Australian firms pledge to reach net zero emissions by 2030

Two Australian architecture practices have joined an international group of businesses in a pledge to reach net zero emissions by 2030.

Clarke Hopkins Clarke and Wowowa, which are both based in Melbourne, joined more than 500 businesses that are certified to the B Corp sustainability standard in making the Net Zero 2030 pledge, which was announced to coincide with the UN Climate Change Conference being held in Madrid.

Participating businesses will be expected to track and publicly report their progress every year, detailing the scope of their emissions and what type of offset programs are being used in the pursuit of the net zero goal.

Clarke Hopkins Clarke was certified by B Corp in 2016. The organization certifies businesses on their ability to operate in a sustainable and ethical way. Managing partner Robert Goodliffe said, “We recently engaged a fellow B Corp, Pangolin Associates, to independently audit our Scope 1, 2 and 3 emissions. At 446.7 TCo2 we’re at about 35% of the benchmark emissions for a similar-sized professional services company.

“That’s due to carbon mitigation actions and purchase of gold standard carbon credits that target UN Global Development Goal outcomes, including Indigenous land management on Cape York, Tasmanian native forest retention and stewardship and reforestation in East Timor.”

“But we’re keen to further elevate our impact, so [by making this pledge] we’re committing to reducing our remaining carbon footprint by 50 percent by 2030. We’ll do that through the purchase of 100 percent Green Power, increased teleconferencing and implementing a green travel plan. We’re also moving to new premises at Younghusband in Kensington, which will be certified by One Planet, a stringent protocol encompassing not just power but things like water and air quality.”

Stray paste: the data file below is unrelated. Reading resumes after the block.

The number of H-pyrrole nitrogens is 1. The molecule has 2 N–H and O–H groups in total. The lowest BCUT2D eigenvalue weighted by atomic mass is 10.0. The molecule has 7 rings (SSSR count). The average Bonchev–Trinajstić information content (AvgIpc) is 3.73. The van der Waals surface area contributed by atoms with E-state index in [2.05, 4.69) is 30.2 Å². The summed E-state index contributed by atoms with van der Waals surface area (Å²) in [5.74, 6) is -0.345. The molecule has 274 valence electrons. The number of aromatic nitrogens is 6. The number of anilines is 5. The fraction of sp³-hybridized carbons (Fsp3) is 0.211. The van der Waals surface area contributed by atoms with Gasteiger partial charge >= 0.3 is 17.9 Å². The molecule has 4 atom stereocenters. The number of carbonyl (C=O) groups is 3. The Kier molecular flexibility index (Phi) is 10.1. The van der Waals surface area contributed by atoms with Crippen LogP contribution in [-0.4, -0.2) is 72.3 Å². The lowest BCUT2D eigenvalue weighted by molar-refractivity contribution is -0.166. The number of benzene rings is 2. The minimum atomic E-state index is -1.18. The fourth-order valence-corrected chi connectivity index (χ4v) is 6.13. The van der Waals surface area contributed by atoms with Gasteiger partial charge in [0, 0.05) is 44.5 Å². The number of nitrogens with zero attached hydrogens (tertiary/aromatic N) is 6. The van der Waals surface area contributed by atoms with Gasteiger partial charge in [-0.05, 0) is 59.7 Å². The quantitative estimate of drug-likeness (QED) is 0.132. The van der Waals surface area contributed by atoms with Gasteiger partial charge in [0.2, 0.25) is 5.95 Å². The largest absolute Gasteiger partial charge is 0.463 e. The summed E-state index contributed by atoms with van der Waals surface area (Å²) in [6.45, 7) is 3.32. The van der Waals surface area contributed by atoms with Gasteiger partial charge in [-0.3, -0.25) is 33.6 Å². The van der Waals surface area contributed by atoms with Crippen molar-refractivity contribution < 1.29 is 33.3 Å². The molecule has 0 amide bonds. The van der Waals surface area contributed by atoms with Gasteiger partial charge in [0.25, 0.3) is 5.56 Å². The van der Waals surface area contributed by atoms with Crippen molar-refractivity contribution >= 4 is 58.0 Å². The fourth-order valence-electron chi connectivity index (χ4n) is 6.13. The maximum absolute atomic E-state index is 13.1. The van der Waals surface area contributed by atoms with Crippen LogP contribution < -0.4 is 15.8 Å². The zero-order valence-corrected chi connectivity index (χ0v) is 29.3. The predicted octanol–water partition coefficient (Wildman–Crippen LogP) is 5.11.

“Beyond that we’ll continue advocating on sustainable best practice to our clients. There are better materials coming on to the market every week. Regenerative measures are the ultimate target.”

B Corp describes its certification as being “to sustainable business what Fair Trade certification is to coffee,” by certifying businesses that pledge to create “benefit for all stakeholders, not just shareholders.”

Certified companies “meet the highest standards of verified social and environmental performance, public transparency, and legal accountability, and aspire to use the power of markets to solve social and environmental problems.”

The pledge and the certification represent one path for practices in an industry that has an important role to play in addressing the climate crisis.

Monique Woodward, director of Wowowa and co-creative director of the 2019 National Architecture Conference, said B Corp certification could offer “a roadmap for change.”

“Architects are perfectly placed to join in. As an institute chapter councillor and someone who’s passionate about collective agency, I think that if we were all B Corp-certified the social and environmental impact would be extraordinary. I guess we’d lose our edge but I’d be totally happy with that.”

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